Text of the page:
Judge Rosemary M. Collyer (D.D.C.) today granted a preliminary injunction in Carey v. FEC to enjoin the Federal Election Commission from enforcing campaign contribution restrictions on the National Defense Political Action Committee (NDPAC), an independent PAC.  Judge Collyer ruled that NDPAC's likelihood of success on the merits was high, because the limits violate the First Amendment under Citizens United v. FEC and the D.C. Circuit's rulings in EMILY's List v. FEC (2009) and SpeechNow.org v. FEC (2010).

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NDPAC challenged the campaign contribution restrictions in 2 U.S.C. Secs. 441a(a)(1)(C) and 441a(a)(3).  Section 441a(a)(1)(C) says that no person shall make contributions "to any other political committee . . . in any calendar year which, in the aggregate, exceed $5,000."  Section 441a(a)(3) provides:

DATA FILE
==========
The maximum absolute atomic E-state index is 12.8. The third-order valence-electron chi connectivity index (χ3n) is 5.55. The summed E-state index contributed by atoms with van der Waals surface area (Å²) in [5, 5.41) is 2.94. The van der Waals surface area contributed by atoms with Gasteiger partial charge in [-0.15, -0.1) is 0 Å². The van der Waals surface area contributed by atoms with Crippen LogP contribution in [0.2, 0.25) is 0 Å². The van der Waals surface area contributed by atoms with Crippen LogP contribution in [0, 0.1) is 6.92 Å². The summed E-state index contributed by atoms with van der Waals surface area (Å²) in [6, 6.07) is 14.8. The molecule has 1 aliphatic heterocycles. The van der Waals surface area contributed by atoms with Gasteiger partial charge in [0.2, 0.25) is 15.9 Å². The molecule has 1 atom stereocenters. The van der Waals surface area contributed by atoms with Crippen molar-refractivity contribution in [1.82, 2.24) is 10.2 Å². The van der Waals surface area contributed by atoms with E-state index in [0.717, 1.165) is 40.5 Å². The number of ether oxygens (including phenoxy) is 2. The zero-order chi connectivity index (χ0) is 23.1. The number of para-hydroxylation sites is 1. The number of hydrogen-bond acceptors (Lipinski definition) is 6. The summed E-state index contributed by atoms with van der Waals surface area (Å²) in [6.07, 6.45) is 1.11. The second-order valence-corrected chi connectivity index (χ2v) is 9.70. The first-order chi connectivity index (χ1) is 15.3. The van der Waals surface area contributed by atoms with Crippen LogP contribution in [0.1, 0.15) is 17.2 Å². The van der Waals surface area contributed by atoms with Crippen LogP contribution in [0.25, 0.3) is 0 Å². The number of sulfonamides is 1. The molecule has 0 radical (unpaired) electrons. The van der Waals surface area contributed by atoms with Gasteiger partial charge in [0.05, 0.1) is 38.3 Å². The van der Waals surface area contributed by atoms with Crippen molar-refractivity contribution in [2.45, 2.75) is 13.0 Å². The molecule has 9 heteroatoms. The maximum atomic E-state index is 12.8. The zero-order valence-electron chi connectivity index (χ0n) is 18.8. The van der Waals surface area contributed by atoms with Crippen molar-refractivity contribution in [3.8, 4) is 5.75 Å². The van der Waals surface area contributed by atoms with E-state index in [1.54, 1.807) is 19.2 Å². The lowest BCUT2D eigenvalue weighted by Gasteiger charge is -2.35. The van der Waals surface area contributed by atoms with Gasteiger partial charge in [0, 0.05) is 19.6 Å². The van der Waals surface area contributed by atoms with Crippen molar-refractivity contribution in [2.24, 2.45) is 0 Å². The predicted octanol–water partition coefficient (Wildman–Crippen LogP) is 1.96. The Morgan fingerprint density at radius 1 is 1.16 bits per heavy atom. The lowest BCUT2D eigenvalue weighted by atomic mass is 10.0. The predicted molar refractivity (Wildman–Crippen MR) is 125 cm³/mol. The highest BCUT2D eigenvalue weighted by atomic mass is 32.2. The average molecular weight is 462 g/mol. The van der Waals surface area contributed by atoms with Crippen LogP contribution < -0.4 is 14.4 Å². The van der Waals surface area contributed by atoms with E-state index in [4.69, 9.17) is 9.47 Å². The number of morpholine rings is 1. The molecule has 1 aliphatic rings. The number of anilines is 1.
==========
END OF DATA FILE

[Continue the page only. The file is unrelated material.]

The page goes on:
During the period which begins on January 1 of an odd-numbered year and ends on December 31 of the next even-numbered year, no individual may make contributions aggregating more than -

(A) $37,500, in the case of contributions to candidates and the authorized committees of candidates;

(B) $57,500, in the case of any other contributions, of which not more than $37,500 may be attributable to political committees which are not political committees of national political parties.

Neither provision distinguishes between independent PACs (on the one hand) and PACs that are associated with, or channel money to, a candidate or a party (on the other).